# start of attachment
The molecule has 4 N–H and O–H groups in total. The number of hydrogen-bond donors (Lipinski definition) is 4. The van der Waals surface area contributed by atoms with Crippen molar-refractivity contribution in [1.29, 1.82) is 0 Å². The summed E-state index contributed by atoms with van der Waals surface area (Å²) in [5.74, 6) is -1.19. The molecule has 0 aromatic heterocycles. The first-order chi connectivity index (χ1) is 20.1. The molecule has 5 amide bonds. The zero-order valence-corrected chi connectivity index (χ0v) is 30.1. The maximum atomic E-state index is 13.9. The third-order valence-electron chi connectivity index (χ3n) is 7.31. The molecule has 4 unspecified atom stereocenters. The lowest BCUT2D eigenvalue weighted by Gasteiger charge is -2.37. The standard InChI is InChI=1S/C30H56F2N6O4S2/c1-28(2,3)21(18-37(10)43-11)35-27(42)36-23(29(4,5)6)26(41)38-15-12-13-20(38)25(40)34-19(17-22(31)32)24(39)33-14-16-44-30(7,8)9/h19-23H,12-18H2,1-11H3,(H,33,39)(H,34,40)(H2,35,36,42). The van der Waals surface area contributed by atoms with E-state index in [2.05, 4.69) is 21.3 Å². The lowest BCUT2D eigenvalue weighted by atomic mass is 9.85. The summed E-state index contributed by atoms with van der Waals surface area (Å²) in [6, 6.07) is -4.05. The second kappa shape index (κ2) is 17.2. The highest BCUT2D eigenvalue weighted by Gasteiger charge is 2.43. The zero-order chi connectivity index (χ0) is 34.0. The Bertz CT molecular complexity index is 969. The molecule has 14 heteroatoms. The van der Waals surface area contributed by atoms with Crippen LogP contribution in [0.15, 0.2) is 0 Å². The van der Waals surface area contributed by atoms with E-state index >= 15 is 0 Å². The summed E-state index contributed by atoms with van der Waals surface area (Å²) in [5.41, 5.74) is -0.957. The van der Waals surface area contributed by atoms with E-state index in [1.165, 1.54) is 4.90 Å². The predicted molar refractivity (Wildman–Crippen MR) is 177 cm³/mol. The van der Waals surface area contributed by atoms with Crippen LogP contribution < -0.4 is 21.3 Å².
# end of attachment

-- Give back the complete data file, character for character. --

The molecule has 4 N–H and O–H groups in total. The number of hydrogen-bond donors (Lipinski definition) is 4. The van der Waals surface area contributed by atoms with Crippen molar-refractivity contribution in [1.29, 1.82) is 0 Å². The summed E-state index contributed by atoms with van der Waals surface area (Å²) in [5.74, 6) is -1.19. The molecule has 0 aromatic heterocycles. The first-order chi connectivity index (χ1) is 20.1. The molecule has 5 amide bonds. The zero-order valence-corrected chi connectivity index (χ0v) is 30.1. The maximum atomic E-state index is 13.9. The third-order valence-electron chi connectivity index (χ3n) is 7.31. The molecule has 4 unspecified atom stereocenters. The lowest BCUT2D eigenvalue weighted by Gasteiger charge is -2.37. The standard InChI is InChI=1S/C30H56F2N6O4S2/c1-28(2,3)21(18-37(10)43-11)35-27(42)36-23(29(4,5)6)26(41)38-15-12-13-20(38)25(40)34-19(17-22(31)32)24(39)33-14-16-44-30(7,8)9/h19-23H,12-18H2,1-11H3,(H,33,39)(H,34,40)(H2,35,36,42). The van der Waals surface area contributed by atoms with E-state index in [2.05, 4.69) is 21.3 Å². The lowest BCUT2D eigenvalue weighted by atomic mass is 9.85. The summed E-state index contributed by atoms with van der Waals surface area (Å²) in [6, 6.07) is -4.05. The second kappa shape index (κ2) is 17.2. The highest BCUT2D eigenvalue weighted by Gasteiger charge is 2.43. The zero-order chi connectivity index (χ0) is 34.0. The Bertz CT molecular complexity index is 969. The molecule has 14 heteroatoms. The van der Waals surface area contributed by atoms with Crippen LogP contribution in [0.15, 0.2) is 0 Å². The van der Waals surface area contributed by atoms with E-state index >= 15 is 0 Å². The summed E-state index contributed by atoms with van der Waals surface area (Å²) in [5.41, 5.74) is -0.957. The van der Waals surface area contributed by atoms with E-state index in [1.165, 1.54) is 4.90 Å². The predicted molar refractivity (Wildman–Crippen MR) is 177 cm³/mol. The van der Waals surface area contributed by atoms with Crippen LogP contribution < -0.4 is 21.3 Å².